Is Joel Embiid’s Size an Injury Risk? Science Explains It All
Joel Embiid is an NBA all-star. He relishes banging his 7-foot body against 76ers opponents, and averages 24 points and 11 rebounds per game.
“That’s what I live for, being physical,” he said after a Jan. 15 win over the Toronto Raptors.
Yet, wary of his injury record, and of the litany of fractures and sprains suffered by former NBA big men such as Yao Ming and Bill Walton, the Sixers continue to restrict Embiid’s playing time. The star center has missed some games this year due to back tightness, and sits out for others that are scheduled on consecutive nights, due to a surgically repaired knee. All told, he has appeared in three-quarters of the team’s contests, and is on the court for an average of 31 out of 48 minutes in each.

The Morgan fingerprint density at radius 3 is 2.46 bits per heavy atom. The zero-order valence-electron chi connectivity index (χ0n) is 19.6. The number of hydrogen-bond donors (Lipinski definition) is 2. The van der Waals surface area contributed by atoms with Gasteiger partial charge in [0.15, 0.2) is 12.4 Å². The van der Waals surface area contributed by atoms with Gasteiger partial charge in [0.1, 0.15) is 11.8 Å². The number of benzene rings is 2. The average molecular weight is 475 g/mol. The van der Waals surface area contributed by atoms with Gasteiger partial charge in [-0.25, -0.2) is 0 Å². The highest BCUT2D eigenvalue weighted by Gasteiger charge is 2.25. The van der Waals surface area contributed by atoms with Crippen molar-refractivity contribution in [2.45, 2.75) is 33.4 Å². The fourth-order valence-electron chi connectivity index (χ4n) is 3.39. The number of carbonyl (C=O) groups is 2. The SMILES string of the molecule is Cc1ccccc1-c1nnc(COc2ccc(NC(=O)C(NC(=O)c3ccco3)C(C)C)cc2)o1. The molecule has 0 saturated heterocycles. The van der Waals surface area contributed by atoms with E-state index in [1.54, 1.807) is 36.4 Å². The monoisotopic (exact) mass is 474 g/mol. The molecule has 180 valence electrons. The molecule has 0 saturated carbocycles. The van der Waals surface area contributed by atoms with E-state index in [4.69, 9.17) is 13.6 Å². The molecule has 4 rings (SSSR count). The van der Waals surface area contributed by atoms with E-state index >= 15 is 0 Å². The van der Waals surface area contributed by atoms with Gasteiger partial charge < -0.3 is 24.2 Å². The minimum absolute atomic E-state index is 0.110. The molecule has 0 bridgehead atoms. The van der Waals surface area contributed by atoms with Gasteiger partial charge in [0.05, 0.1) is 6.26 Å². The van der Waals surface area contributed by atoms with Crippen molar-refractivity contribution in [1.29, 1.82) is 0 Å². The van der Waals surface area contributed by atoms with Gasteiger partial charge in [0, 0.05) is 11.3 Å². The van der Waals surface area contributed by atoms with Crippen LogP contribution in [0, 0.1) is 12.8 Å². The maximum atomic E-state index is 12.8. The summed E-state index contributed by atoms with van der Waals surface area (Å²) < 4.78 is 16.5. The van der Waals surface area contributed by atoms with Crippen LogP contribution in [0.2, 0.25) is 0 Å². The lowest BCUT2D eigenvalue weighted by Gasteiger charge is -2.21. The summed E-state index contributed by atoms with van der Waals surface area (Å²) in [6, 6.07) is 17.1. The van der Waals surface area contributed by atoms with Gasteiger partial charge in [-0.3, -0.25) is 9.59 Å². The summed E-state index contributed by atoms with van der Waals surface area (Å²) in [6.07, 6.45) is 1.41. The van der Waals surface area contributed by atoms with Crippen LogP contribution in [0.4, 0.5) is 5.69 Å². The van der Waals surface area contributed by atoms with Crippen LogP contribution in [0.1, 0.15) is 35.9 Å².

Too cautious? Probably not, experts in orthopedics and biomechanics say. The conventional wisdom — that larger bodies are at greater risk of injury — is correct.
There are exceptions to the rule, and Embiid, 23, a superb physical specimen who once protested, “I’m not made of glass,” may well enjoy a long and fruitful career. But he would be wise to play it safe for three main reasons.
Weight. Embiid’s weight is listed at 260 pounds — a big load for his muscles, bones, and joints to support.